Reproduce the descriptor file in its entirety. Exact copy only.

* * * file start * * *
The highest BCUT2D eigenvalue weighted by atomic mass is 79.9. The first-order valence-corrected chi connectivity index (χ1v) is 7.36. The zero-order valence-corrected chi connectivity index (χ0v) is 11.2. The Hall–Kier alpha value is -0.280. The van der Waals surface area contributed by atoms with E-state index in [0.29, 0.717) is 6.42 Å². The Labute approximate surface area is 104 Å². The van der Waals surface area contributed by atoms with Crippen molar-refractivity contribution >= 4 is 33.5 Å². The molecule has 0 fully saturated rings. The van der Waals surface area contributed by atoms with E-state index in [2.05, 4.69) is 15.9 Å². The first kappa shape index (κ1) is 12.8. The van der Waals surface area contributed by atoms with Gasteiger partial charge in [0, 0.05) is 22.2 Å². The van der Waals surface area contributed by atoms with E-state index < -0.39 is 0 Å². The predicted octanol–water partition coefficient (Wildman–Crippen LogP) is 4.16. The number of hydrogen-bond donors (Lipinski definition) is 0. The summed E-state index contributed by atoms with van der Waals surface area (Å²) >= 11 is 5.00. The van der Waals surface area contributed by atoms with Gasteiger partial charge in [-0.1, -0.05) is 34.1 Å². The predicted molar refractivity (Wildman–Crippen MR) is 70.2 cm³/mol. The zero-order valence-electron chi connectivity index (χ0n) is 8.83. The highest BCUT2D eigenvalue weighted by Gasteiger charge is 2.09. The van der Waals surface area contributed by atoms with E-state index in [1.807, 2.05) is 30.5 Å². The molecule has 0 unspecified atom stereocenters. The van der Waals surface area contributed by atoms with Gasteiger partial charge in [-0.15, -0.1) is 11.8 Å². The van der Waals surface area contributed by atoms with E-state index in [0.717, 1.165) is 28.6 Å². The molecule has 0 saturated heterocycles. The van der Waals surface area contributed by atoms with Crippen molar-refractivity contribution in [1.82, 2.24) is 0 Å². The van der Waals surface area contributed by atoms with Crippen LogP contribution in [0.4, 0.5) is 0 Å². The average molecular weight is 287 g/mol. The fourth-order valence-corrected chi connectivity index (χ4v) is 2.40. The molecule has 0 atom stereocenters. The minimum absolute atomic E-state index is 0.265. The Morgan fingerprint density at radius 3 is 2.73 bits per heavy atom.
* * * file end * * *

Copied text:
The highest BCUT2D eigenvalue weighted by atomic mass is 79.9. The first-order valence-corrected chi connectivity index (χ1v) is 7.36. The zero-order valence-corrected chi connectivity index (χ0v) is 11.2. The Hall–Kier alpha value is -0.280. The van der Waals surface area contributed by atoms with E-state index in [0.29, 0.717) is 6.42 Å². The Labute approximate surface area is 104 Å². The van der Waals surface area contributed by atoms with Crippen molar-refractivity contribution >= 4 is 33.5 Å². The molecule has 0 fully saturated rings. The van der Waals surface area contributed by atoms with E-state index in [2.05, 4.69) is 15.9 Å². The first kappa shape index (κ1) is 12.8. The van der Waals surface area contributed by atoms with Gasteiger partial charge in [0, 0.05) is 22.2 Å². The van der Waals surface area contributed by atoms with E-state index < -0.39 is 0 Å². The predicted octanol–water partition coefficient (Wildman–Crippen LogP) is 4.16. The number of hydrogen-bond donors (Lipinski definition) is 0. The summed E-state index contributed by atoms with van der Waals surface area (Å²) >= 11 is 5.00. The van der Waals surface area contributed by atoms with Gasteiger partial charge in [-0.1, -0.05) is 34.1 Å². The predicted molar refractivity (Wildman–Crippen MR) is 70.2 cm³/mol. The zero-order valence-electron chi connectivity index (χ0n) is 8.83. The highest BCUT2D eigenvalue weighted by Gasteiger charge is 2.09. The van der Waals surface area contributed by atoms with E-state index in [1.807, 2.05) is 30.5 Å². The molecule has 0 unspecified atom stereocenters. The van der Waals surface area contributed by atoms with Gasteiger partial charge in [-0.15, -0.1) is 11.8 Å². The van der Waals surface area contributed by atoms with E-state index in [0.717, 1.165) is 28.6 Å². The molecule has 0 saturated heterocycles. The van der Waals surface area contributed by atoms with Crippen molar-refractivity contribution in [1.82, 2.24) is 0 Å². The van der Waals surface area contributed by atoms with Crippen LogP contribution in [0.4, 0.5) is 0 Å². The average molecular weight is 287 g/mol. The fourth-order valence-corrected chi connectivity index (χ4v) is 2.40. The molecule has 0 atom stereocenters. The minimum absolute atomic E-state index is 0.265. The Morgan fingerprint density at radius 3 is 2.73 bits per heavy atom.